Mary Beard talks about her book via 92nd Street Y. Mary Beard talks at the 2016 Los Angeles Times Festival of Books. Mary Beard talks about misogyny in the ancient world on Women in the World. In this video Mary Beard answers the questions via BBC Newsnight of "What can ancient Rome teach us about the migrant crisis?"

An index of the books I have reviewed are on my website at Books. I have three blogs. The first talks only about specific stocks and is called Investment Talk . The second one contains information on mostly investing and is called Investing Economics Mostly. My last blog is for my book reviews and it is called Non-Fiction Mostly. Follow me on Twitter.

Wednesday, January 24, 2018

The Ends of the World by Peter Brannen

This book's full title is The Ends of the World: Volcanic Apocalypses, Lethal Oceans, and our Quest to Understand Earth's Past Mass Extinctions. I have always been fascinated by the destruction of live in the past.

I do not think that most people know how unforgiving nature can be. There are tales each year of people getting lost in Algonquin Park. They go out for a walk but do not know how to walk in a straight line in the wilderness. People can get lost in a large area of woods quite easily. When I was a kid on my Grandparent's farm, which was mostly woodland, I meet people out for a walk but got lost and did not know how to get back to their car.

People that live in cities have no appreciation of the power of nature. I sure most people do not recognize how lucky we are that we currently live in a rather stable climatic time. It is hard to say if and when this might change.

There are some good reviews of this book on Amazon. There are some decent reviews on Good Reads, but most people knew nothing about the subject before reading this book and it shows. This site on One Wrold Publications is interesting as it pulls reviews from other sources.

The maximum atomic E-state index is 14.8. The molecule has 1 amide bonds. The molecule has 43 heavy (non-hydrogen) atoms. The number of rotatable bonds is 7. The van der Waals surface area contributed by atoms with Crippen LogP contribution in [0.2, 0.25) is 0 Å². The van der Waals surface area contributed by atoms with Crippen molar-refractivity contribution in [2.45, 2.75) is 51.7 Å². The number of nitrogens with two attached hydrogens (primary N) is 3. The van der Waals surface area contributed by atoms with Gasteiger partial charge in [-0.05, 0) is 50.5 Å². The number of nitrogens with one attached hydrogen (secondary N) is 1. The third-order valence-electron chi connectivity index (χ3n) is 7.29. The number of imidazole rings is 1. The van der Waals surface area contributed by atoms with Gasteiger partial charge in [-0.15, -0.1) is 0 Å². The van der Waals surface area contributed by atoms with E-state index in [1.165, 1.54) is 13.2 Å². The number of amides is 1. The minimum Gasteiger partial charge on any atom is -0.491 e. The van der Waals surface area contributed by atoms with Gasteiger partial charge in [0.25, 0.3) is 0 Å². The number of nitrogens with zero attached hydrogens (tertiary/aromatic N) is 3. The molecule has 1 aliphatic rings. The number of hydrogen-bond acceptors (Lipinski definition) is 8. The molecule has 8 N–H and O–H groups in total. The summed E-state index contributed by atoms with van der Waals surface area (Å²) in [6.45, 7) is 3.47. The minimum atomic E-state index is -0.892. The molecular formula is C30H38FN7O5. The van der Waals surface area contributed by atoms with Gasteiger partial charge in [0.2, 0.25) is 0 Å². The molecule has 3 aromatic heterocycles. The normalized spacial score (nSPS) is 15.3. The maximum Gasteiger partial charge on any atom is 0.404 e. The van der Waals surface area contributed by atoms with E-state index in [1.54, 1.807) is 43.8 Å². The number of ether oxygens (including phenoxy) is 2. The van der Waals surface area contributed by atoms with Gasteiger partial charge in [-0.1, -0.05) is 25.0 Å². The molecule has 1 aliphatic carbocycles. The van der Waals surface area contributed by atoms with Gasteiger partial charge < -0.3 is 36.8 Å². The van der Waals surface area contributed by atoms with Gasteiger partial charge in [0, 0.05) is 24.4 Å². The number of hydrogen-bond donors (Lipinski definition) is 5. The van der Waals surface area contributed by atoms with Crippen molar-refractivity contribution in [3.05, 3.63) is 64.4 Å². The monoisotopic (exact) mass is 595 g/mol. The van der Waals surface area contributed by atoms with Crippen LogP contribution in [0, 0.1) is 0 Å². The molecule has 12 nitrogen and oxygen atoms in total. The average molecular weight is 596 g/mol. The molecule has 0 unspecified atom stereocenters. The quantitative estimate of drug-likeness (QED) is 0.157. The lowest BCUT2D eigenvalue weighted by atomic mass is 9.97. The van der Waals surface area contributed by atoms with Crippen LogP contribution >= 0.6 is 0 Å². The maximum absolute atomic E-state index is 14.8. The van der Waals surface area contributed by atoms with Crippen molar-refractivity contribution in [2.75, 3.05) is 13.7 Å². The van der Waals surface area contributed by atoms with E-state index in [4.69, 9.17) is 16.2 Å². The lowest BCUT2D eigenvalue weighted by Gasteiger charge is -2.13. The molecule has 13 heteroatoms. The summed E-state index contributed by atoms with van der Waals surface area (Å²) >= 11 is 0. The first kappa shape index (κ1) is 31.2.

Elizabeth A. Bell on Science Mag writes a review on this book. This review on the Economist looks at this book and Inheritors of the Earth: How Nature Is Thriving in an Age of Extinction by Chris Thomas.

Peter Brannen wrote an article in the The Atlantic about why we are not in a time of another mass extinction. Peter Brannen talks at Google. Peter Brannen does a talk by on C-Span . Lauren Sallan talks on TED Talks talks about mass extinctions.

An index of the books I have reviewed are on my website at Books. I have three blogs. The first talks only about specific stocks and is called Investment Talk . The second one contains information on mostly investing and is called Investing Economics Mostly. My last blog is for my book reviews and it is called Non-Fiction Mostly. Follow me on Twitter.

Friday, January 19, 2018

Why Zebras Don't Get Ulcers by Robert Sapolsky

This book's full title is Why Zebras Don't Get Ulcers: The Acclaimed Guide to Stress, Stress-Related Diseases, and Coping by Robert M. Sapolsky. This book is basically about how harmful stress is and what you can do about it. It talks about how the Fight or Flight response is bad for modern humans.

The full book appears to be here if you want to read it in a PDF format.

There is as always some very good reviews on Good Reads. Mark McLaughlin at Web Psychology writes and short and to the point review.

Dr. Robert Sapolsky gives lecture at Beckman Institute. Robert Sapolsky speaks on Ted Talks. The biology of our best and worst selves is the name of this talk. Stephen Daniele does a book review on You Tube.